Sunday, December 9, 2012

Another Friday Afternoon at the Library

So there we were, another Friday afternoon at the library. We have seem to have lots of adventures at the library.

I'd told Ethan he couldn't smash the Legos, Angry Birds-style.

I'd encouraged him to play with trains, read books, do puzzles, or climb around the log tunnel.

Just stand back and watch this time, I told myself. Don't be so eager to intervene and nag.

Four little girls happened to be there, all about his age. From the start, I could see Ethan wanted to play with them. They goofed off around the log for a few minutes, and then one girl suggested doing a puppet show.

Uh-oh, here goes. How long until his puppet starts annihilating the others?

Three girls sat to watch. Ethan and another girl grabbed puppets. She made an announcement about the "movie" starting and everyone needing to be quiet and listen. Ethan took his rabbit and looked out at the "crowd."

"Hi guys?" Rabbit asked. "What's your name?" Everyone gave their names.

"How old are you?" One five and three fours. "I am five so I am older than you," Ethan said to the fours, jumping out of character.

"Do you like fruit?" Rabbit asked. I grinned at his clever use of scripting. No one else knew this was straight from the song "I Like Fruit" we'd heard on the XM radio kid's station several hours earlier.

The food questions kept coming. "Raise your hand if you like vegetables?"

"Who likes pizza?"

"Who likes macaroni and cheese?"

Time to change gears, kiddo. Don't exhaust the topic.

The other girl intervened, introducing the fireman puppet, who wanted to educate them on fire safety.

Ethan, jumping right into his oft-played Annoying Little Brother mode, grabbed a panda bear puppet and made it start dancing around. "I am Mr. Polar Bear, Polar Bear, Polar Bear..."

"It's a Panda Bear," I tried to helpfully hiss to him.

"I am Mr. Polar Bear, Polar Bear, Polar Bear," he continued singing.

"Hey, I'm trying to talk!" protested his friend with the fireman puppet.

Danger, Will Robinson...No, don't intervene! My two inner voices argued.

Ethan found a crocodile puppet and announced, "I will eat you all." Thoughts of fire safety disappeared. They all squealed, scared and excited at the same time. Mr. Crocodile made his way out of the puppet theater and into the audience. The girls jumped up and started running.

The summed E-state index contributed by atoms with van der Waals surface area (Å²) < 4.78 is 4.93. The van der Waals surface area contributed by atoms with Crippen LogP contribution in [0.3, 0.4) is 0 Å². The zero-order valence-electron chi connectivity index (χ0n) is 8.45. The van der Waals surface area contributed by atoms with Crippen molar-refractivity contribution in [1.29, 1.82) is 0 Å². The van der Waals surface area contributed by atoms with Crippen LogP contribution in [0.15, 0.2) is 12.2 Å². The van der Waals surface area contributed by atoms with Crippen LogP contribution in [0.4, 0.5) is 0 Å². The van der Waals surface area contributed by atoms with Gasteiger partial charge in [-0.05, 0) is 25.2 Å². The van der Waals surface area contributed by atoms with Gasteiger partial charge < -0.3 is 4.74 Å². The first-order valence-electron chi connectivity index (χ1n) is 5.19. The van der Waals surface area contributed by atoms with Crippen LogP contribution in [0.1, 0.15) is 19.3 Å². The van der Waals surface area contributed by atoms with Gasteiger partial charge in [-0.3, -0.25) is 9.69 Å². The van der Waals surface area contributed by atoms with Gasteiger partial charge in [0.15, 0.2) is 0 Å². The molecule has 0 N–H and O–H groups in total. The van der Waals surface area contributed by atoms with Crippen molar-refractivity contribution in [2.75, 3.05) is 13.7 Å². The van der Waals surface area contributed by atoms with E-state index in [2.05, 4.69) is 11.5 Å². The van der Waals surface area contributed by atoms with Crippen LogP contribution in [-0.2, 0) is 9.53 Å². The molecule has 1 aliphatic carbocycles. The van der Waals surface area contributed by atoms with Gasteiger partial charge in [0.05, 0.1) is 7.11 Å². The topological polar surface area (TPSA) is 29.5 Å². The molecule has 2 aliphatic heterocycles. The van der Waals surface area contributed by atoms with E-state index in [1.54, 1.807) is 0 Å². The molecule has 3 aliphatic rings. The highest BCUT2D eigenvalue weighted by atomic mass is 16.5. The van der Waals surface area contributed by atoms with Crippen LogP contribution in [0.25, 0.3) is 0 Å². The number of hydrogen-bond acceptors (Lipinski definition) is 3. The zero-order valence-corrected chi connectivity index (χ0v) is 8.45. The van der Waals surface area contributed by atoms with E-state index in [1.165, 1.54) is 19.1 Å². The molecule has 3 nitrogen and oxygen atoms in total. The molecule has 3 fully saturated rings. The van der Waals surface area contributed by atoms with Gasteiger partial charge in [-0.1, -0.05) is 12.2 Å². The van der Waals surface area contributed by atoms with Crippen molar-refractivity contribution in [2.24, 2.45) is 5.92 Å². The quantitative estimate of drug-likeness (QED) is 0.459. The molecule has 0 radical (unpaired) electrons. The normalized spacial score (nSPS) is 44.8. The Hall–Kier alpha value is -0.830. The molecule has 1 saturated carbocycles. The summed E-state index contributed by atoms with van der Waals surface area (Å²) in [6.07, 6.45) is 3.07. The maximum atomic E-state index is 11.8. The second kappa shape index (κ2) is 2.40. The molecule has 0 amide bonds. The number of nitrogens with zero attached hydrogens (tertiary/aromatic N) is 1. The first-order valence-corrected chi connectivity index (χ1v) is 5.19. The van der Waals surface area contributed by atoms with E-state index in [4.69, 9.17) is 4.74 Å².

This was good, this was really good. It just wasn't good at the library.

When the frolicking group came back toward me, I tried the usual admonishments about indoor voices and no running in the library and that this wasn't the playground. Ethan toned it down by about 3 percent and then took off again.

They all came running back, flushed with excitement, hair mussed and breath panting, and I threatened to take Mr. Crocodile away, which halfway broke my heart, because here he was running and playing and actually wanting to be with other kids, but why did it have to be in the middle of the library? I could feel the looks from other people boring into me. This has to stop, I thought as they came around a third time.

But before I could shut it all down and be the bad guy, enter Miss Debbie, the children's librarian.

I love Miss Debbie. She runs story time on Tuesdays. She plans lots of other creative events for the kids both during the day and in the evenings. She's very animated. She's very friendly. She knows about Ethan and always goes out of her way to reach out to him with small gestures.

"How about we have a little story time?" Miss Debbie announced. "Kids, go find some books you'd like to read."

The four girls stopped what they were doing and went to find picture books. Ethan looked on, chagrined that the game had stopped. He slumped against the puppet theater in defeat. Five minutes later, the girls had four books and three cushions and were ready to read. Miss Debbie pulled up a chair and started. Ethan lay on the floor in protest...and then sat up...and then inched his way over until he too was sitting with the girls.

I stood there and watched as Miss Debbie spent the last half-hour before the library closed, reading and chatting with the kids. They sang songs complete with hand gestures. Miss Debbie gave Ethan a chance to turn pages or answer questions. I found a magazine and remembered what it was like to go to the library and not stress about what my child was doing.

When we were about to leave, I walked up to her.

"Thanks," I said. "I'm sorry about the way he was behaving. A year ago he wouldn't have wanted anything to do with those kids. I knew they couldn't run around like that, though."

For a quick moment something almost welled up in her eyes. "No," she answered. "You don't have to thank me."

Only I did. So I am.

Thanks Miss Debbie, for going above and beyond your job description to help ensure our afternoon didn't end in disaster, and that my boy felt like part of a group, and that I could just sit for a few minutes and flip through a magazine.

The little things do matter. And the little things are rarely so little, after all.

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